Thank you for your question. I am happy to assist you.
One spouse can file for bankruptcy without the other spouse filing. The result would be that the joint debts of the marriage would become the sole debts of the non-filing spouse.
Unfortunately Michigan does not have an anti-deficiency statute. Deficiency judgements resulting from foreclosure can be obtained in Michigan.
A lender can take action to collect on a deficiency judgement, including garnishing wages and bank accounts.
One way to stop a foreclosure proceeding is called a "deed in lieu of foreclosure".
This procedure allows you to transfer your property voluntarily to your lender or Mortgage Company and your debt or deficiency is often forgiven. This will not save your home, but it will help you with your chances of getting another mortgage loan in the future and it will help you avoid the lengthy legal process of foreclosure. Although it is a negative strike on your credit rating, it is less harmful than a mortgage foreclosure.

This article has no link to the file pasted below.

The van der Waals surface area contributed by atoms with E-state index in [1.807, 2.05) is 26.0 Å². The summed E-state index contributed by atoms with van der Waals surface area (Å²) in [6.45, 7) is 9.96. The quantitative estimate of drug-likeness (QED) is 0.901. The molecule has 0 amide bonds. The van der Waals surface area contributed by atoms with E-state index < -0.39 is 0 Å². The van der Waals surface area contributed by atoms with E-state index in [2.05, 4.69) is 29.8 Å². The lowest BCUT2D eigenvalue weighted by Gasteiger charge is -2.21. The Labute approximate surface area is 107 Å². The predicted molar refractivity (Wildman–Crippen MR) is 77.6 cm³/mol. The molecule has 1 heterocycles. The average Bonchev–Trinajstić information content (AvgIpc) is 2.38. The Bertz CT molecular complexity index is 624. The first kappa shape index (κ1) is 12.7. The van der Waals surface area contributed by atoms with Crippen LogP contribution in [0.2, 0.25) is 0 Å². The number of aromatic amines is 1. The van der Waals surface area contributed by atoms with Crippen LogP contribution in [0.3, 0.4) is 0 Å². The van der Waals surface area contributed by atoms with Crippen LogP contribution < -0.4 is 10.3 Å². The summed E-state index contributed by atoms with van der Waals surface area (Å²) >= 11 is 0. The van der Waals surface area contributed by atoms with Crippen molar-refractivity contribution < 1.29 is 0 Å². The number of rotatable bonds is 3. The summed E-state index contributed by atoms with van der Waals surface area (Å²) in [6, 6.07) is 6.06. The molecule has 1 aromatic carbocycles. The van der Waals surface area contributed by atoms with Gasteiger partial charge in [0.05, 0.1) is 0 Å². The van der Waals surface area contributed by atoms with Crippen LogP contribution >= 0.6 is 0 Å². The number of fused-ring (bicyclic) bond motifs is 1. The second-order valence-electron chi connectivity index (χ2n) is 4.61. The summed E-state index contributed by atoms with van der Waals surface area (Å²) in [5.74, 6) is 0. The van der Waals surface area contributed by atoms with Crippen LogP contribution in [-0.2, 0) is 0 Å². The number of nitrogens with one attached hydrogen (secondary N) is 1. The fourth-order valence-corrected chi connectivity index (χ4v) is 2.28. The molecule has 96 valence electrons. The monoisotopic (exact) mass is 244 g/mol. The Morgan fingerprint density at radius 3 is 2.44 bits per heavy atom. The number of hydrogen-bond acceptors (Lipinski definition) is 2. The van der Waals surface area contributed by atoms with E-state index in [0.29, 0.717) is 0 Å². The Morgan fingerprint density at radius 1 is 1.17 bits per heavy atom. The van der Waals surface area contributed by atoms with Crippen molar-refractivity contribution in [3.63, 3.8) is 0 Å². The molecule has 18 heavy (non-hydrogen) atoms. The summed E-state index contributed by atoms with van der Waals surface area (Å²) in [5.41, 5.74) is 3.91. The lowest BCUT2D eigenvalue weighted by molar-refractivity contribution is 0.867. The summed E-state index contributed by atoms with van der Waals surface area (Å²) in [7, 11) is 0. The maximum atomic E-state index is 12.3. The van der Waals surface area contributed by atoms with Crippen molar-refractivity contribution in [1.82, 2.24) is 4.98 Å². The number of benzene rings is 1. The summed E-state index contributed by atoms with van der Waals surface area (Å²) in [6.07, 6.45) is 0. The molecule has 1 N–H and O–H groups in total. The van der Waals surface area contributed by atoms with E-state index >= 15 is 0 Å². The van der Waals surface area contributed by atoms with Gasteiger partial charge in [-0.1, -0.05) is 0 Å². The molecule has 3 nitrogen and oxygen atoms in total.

With a deed in lieu of foreclosure a borrower whose mortgage is in default voluntarily transfers title to the mortgaged property to the lender rather than forcing the lender to engage in a long and costly foreclosure action. The lender must consent to the transfer.
If a deed in lieu of foreclosure is the route you decide to take, I suggest that you write to the lender or lender's attorney by certified mail, RRR and request this process.
I hope that the information which I provided was helpful to you.
Best wishes for a successful outcome. If you have additional questions, please do not hesitate to submit them to me directly.
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THIS IS FOR INFORMATION ONLY. NO ATTORNEY-CLIENT RELATIONSHIP EXISTS. PLEASE CONSULT A LAWYER IN YOUR STATE FOR LEGAL ADVICE